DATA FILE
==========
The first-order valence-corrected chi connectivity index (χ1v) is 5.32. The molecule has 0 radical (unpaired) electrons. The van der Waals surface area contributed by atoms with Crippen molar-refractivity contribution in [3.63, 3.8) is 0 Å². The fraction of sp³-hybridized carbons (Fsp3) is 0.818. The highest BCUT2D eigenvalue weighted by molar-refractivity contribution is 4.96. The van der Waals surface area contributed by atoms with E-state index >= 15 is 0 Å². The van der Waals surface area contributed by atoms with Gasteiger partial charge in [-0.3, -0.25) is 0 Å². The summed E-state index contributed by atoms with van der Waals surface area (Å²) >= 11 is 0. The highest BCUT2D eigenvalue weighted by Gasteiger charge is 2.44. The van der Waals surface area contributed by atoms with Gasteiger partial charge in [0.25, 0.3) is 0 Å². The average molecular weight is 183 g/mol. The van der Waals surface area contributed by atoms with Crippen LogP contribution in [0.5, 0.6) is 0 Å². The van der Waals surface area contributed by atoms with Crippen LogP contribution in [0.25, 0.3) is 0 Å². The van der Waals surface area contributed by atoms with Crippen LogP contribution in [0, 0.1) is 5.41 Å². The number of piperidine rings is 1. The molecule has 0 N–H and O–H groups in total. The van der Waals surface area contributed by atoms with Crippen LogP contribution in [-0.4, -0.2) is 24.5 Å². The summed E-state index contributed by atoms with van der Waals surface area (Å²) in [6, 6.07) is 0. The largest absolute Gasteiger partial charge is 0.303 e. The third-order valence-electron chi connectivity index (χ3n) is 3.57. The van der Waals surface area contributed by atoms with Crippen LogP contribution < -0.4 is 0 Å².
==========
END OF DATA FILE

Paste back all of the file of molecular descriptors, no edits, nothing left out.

The first-order valence-corrected chi connectivity index (χ1v) is 5.32. The molecule has 0 radical (unpaired) electrons. The van der Waals surface area contributed by atoms with Crippen molar-refractivity contribution in [3.63, 3.8) is 0 Å². The fraction of sp³-hybridized carbons (Fsp3) is 0.818. The highest BCUT2D eigenvalue weighted by molar-refractivity contribution is 4.96. The van der Waals surface area contributed by atoms with E-state index >= 15 is 0 Å². The van der Waals surface area contributed by atoms with Gasteiger partial charge in [-0.3, -0.25) is 0 Å². The summed E-state index contributed by atoms with van der Waals surface area (Å²) >= 11 is 0. The highest BCUT2D eigenvalue weighted by Gasteiger charge is 2.44. The van der Waals surface area contributed by atoms with Gasteiger partial charge in [0.25, 0.3) is 0 Å². The average molecular weight is 183 g/mol. The van der Waals surface area contributed by atoms with Crippen LogP contribution in [0.5, 0.6) is 0 Å². The van der Waals surface area contributed by atoms with Crippen LogP contribution in [0.25, 0.3) is 0 Å². The van der Waals surface area contributed by atoms with Crippen LogP contribution in [0, 0.1) is 5.41 Å². The number of piperidine rings is 1. The molecule has 0 N–H and O–H groups in total. The van der Waals surface area contributed by atoms with Crippen LogP contribution in [-0.4, -0.2) is 24.5 Å². The summed E-state index contributed by atoms with van der Waals surface area (Å²) in [6, 6.07) is 0. The largest absolute Gasteiger partial charge is 0.303 e. The third-order valence-electron chi connectivity index (χ3n) is 3.57. The van der Waals surface area contributed by atoms with Crippen LogP contribution < -0.4 is 0 Å².